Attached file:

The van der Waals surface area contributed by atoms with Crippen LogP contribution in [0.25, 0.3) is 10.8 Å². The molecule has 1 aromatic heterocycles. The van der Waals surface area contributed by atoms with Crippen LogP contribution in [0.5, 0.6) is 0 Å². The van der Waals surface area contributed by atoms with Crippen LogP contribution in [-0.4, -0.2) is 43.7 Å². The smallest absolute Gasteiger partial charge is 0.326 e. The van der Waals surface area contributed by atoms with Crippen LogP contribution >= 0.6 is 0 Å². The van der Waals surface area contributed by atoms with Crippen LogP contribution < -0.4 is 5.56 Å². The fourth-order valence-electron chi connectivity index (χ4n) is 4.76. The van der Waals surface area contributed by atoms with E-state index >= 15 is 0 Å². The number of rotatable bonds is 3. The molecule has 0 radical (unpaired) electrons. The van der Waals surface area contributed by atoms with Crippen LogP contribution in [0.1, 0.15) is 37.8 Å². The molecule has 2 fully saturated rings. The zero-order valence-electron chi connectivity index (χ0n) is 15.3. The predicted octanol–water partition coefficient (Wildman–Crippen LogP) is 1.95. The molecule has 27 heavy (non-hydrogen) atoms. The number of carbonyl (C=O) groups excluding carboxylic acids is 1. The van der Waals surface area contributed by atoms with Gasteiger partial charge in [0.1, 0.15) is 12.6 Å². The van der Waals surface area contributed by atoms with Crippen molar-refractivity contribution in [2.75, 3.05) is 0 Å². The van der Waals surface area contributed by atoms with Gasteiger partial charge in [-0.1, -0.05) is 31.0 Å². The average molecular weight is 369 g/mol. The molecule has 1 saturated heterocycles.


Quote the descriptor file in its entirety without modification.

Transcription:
The van der Waals surface area contributed by atoms with Crippen LogP contribution in [0.25, 0.3) is 10.8 Å². The molecule has 1 aromatic heterocycles. The van der Waals surface area contributed by atoms with Crippen LogP contribution in [0.5, 0.6) is 0 Å². The van der Waals surface area contributed by atoms with Crippen LogP contribution in [-0.4, -0.2) is 43.7 Å². The smallest absolute Gasteiger partial charge is 0.326 e. The van der Waals surface area contributed by atoms with Crippen LogP contribution >= 0.6 is 0 Å². The van der Waals surface area contributed by atoms with Crippen LogP contribution < -0.4 is 5.56 Å². The fourth-order valence-electron chi connectivity index (χ4n) is 4.76. The van der Waals surface area contributed by atoms with E-state index >= 15 is 0 Å². The number of rotatable bonds is 3. The molecule has 0 radical (unpaired) electrons. The van der Waals surface area contributed by atoms with Crippen LogP contribution in [0.1, 0.15) is 37.8 Å². The molecule has 2 fully saturated rings. The zero-order valence-electron chi connectivity index (χ0n) is 15.3. The predicted octanol–water partition coefficient (Wildman–Crippen LogP) is 1.95. The molecule has 27 heavy (non-hydrogen) atoms. The number of carbonyl (C=O) groups excluding carboxylic acids is 1. The van der Waals surface area contributed by atoms with Gasteiger partial charge in [0.1, 0.15) is 12.6 Å². The van der Waals surface area contributed by atoms with Crippen molar-refractivity contribution in [2.75, 3.05) is 0 Å². The van der Waals surface area contributed by atoms with Gasteiger partial charge in [-0.1, -0.05) is 31.0 Å². The average molecular weight is 369 g/mol. The molecule has 1 saturated heterocycles.